Origins of Possession
Human possession psychology originates from deeply rooted experiential capacities shared with other animals. However, unlike other animals,
we are a uniquely self-conscious species concerned with reputation, and
possessions affect our perception of how we exist in the eyes of others.
This book discusses the psychology surrounding the ways in which
humans experience possession, claim ownership, and share, from both
a developmental and a cross-cultural perspective. Philippe Rochat
explores the origins of human possession and its symbolic development
across cultures. He proposes that human possession psychology is particularly revealing of human nature, and also the source of our elusive
PHILIPPE ROCHAT is Professor of Psychology at Emory University
in Atlanta and the head of the Emory Infant and Child Laboratory. His
research focuses on the developmental origins of human self-awareness
and social cognition in infants and children growing up in different social
and cultural circumstances. His work includes Others in Mind
(Cambridge University Press, 2009), The Infant’s World (2001), Early
Social Cognition (1999), and The Self in Infancy (1995).
Origins of Possession
Owning and Sharing in Development
University Printing House, Cambridge CB2 8BS, United Kingdom
Cambridge University Press is part of the University of Cambridge.
It furthers the University’s mission by disseminating knowledge in the pursuit of
education, learning and research at the highest international levels of excellence.
Information on this title: www.cambridge.org/9781107032125
© Philippe Rochat 2014
This publication is in copyright. Subject to statutory exception
and to the provisions of relevant collective licensing agreements,
no reproduction of any part may take place without the written
permission of Cambridge University Press.
First published 2014
Printed in the United Kingdom by Clays, St Ives plc
A catalogue record for this publication is available from the British Library
Library of Congress Cataloguing in Publication data
Rochat, Philippe, 1950–
Origins of possession : owning and sharing in development / Philippe Rochat.
ISBN 978-1-107-03212-5 (hardback)
1. Property – Social aspects. 2. Property – Psychological
aspects. 3. Possessiveness. I. Title.
ISBN 978-1-107-03212-5 Hardback
Cambridge University Press has no responsibility for the persistence or accuracy of
URLs for external or third-party internet websites referred to in this publication,
and does not guarantee that any content on such websites is, or will remain,
accurate or appropriate.
Foreword by Jerome S. Bruner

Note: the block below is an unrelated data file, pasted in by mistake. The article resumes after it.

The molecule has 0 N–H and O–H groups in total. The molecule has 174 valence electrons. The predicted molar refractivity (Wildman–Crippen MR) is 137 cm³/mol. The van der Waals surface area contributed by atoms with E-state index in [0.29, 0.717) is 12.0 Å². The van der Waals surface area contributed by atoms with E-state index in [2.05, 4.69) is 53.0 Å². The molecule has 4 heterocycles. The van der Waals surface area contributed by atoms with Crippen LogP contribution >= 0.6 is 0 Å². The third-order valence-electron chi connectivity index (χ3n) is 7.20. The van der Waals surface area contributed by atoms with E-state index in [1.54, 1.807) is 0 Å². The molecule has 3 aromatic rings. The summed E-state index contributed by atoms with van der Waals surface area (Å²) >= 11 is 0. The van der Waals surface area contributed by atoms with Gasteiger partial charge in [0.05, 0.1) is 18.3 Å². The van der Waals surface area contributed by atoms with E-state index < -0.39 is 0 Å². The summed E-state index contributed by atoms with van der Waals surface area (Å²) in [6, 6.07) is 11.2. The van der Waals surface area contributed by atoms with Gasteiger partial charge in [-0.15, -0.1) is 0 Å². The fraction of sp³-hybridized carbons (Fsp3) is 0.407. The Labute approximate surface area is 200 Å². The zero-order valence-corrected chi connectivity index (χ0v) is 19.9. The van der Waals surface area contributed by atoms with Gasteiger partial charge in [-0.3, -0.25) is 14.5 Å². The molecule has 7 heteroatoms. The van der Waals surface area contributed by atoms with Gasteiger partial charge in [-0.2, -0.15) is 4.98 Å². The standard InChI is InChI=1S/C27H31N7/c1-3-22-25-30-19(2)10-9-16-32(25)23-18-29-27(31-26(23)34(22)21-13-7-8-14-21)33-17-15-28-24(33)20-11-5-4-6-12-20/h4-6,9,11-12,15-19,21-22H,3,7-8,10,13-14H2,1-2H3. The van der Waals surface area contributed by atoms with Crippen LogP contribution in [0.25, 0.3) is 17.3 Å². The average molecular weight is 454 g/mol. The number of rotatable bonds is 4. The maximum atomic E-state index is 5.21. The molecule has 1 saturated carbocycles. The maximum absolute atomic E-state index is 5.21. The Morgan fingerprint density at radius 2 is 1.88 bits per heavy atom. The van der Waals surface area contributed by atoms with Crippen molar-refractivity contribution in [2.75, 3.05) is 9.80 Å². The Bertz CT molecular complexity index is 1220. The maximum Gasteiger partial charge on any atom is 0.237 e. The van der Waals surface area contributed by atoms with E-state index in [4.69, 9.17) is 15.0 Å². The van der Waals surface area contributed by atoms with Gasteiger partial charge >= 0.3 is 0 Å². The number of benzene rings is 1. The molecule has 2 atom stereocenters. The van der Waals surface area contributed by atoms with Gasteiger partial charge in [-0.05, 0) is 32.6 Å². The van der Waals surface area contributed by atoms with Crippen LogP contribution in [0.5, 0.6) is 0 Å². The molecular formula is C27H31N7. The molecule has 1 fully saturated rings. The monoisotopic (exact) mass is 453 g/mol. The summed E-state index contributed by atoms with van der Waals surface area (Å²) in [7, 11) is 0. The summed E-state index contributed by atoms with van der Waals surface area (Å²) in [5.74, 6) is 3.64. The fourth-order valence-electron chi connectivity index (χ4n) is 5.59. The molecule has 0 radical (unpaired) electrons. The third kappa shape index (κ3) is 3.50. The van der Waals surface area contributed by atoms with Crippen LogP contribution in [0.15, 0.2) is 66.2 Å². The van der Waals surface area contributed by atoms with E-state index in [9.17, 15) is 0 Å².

Introduction: making sense of human possession
Psychology: principles of human possession
Possession and ownership transfer
Symbolic spinoffs of possession
Development: human ontogeny of possession
Ownership in development
Sharing in development
Culture: human possession in context
Culture and possession
Possession in children across cultures
Conclusion: Great Transformation
It is a privilege, though a somewhat daunting one, to introduce the reader
to this striking book. For though the subject of possession is an ancient
one, it is a forever difﬁcult and controversial one. While “possessing”
something is a crucial feature of what we call ownership, it is by no means
the only aspect of that conventionalized phenomenon. Indeed, as Rochat
puts it, the “transition from possession to property” is the main issue of
this challenging book.
It is argued that this “possession-to-property transition” is governed by
three distinctively human characteristics: human self-consciousness,
human symbolic capacity, and characteristically prolonged human immaturity, and this volume sets forth a rich and detailed account of each of
What is particularly striking about Rochat’s account of this transition is
the breadth and depth of his inquiry. This is a scholarly book in the
deepest sense. It scans a vast body of literature and treats it with genuine
respect – whether it is in a close look at Aristotelian essays, particularly
well explored, or in considering the most recent literature on the behavior
of young infants carried out in the last decade or two. Indeed, the discussion of changing conceptions of mind in the early and late nineteenth
century as well as in our own times is masterly – not to mention his
rethinking of the years leading to the French Revolution at the close of